Stem cells lab.
(photo credit: JUDY SIEGEL-ITZKOVICH)
Imagine a magic potion that one could drink to repair all diseased organs and tissues, as if it supplied healthy new spare parts for the human body. It hasn’t happened, and it won’t occur for the foreseeable future, at least in such a form.
But adult stem cells processed from placentas from women who undergo planned cesarean sections and injected into patients show positive signs of treating and even curing diseases by producing missing proteins.
Pluristem Therapeutics Inc., a publicly owned biotechnology company (traded on NASDAQ and the Tel Aviv Stock Exchange) founded by Dr. Shai Meretzki of the Technion- Israel Institute of Technology in 2001, aims at being a world leader in the manufacture of human placental cells for commercial use. Meretzki, now involved in another company, developed the initial technology with colleagues from the Weizmann Institute of Science in Rehovot.
Pluristem has been issued some 30 patents and fully owns over 100 pending patent applications. Although the company concentrated on the development of medical equipment, it changed direction in 2005 when mechanical engineer and businessman Zami (Zalman) Aberman joined Pluristem and became its chairman and CEO.
Pluristem’s president and chief operating officer since this past February is also a non-scientist – Yaky Yanay has a degree in business administration, is a certified public accountant and was chief financial officer of Elbit Vision Systems.
Aberman and Yanay recently held a press tour for health and science journalists at Pluristem’s headquarters in Haifa’s Matam industrial park – showing off the impressive clean rooms with staffers in white overalls, their heads covered with sterile gear to prevent them from infecting the cells as they are grown and handled.
Its PLX (PLacental eXpanded) stem cells are a drug delivery platform that releases a cocktail of therapeutic proteins in response to a large variety of local and systemic inflammatory and ischemic diseases (in which there is an inadequate blood supply to tissues, causing a shortage of oxygen and glucose needed for cellular function, such as a heart attack, peripheral artery disease or stroke). PLX cells are grown using the company’s proprietary 3-D micro-environmental technology and are an “off-the-shelf” product that doesn’t require the matching of tissues between the donor and recipient.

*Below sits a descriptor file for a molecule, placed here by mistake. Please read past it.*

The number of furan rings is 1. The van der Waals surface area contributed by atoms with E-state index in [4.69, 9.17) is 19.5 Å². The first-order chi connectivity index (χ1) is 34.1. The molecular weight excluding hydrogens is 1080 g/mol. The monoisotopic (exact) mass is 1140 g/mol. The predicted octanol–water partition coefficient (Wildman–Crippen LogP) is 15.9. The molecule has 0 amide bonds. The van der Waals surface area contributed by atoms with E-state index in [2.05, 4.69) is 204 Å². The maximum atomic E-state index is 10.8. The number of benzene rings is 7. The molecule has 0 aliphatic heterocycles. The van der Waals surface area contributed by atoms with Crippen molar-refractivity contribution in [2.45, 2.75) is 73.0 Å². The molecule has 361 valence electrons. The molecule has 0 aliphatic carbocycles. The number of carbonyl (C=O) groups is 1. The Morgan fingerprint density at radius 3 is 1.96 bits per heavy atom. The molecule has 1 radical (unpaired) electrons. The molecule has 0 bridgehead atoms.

The cells have undergone clinical trials (proof of concept, pre-clinical, phase 1 and phase 2 to treat peripheral arterial disease (PAD) and are being readied for phase 3 trials in various parts of the world in the coming year or more. Pluristem has 160 employees, including three physicians and 17 people with doctorates.
“We do a lot of research in addition to producing the stem cells,” explained Aberman.
THE COMPANY’S Good Manufacturing Practice- certified manufacturing facilities efficiently produce commercial quantities of homogeneous PLX cells suitable for clinical studies, making it the only company so far to manufacture large quantities of placenta- based cell products using a “bioreactor.”
These shiny glass-and-metal containers, invented by Pluristem, create a three-dimensional micro-environment for the controlled, large-scale growth of cells at a fraction of the cost of traditionally expanding cells using culture dishes. Their processes have approval from the US Food and Drug Administration (FDA) and regulatory authorities in Israel, Germany, Australia, Singapore and elsewhere.
“We believe that cell therapy will be significant in the future. A number of major companies such as Genentech, Amgene and Genzyme were established decades ago.
Every biopharma company is working in the field of biological therapy,” said Aberman. “A quarter of a century ago, everybody thought embryonic stem cells produced from fetuses were the next big thing. But at Pluristem, we believe in adult stem cells from placentas to create drugs adapted to the patient himself.”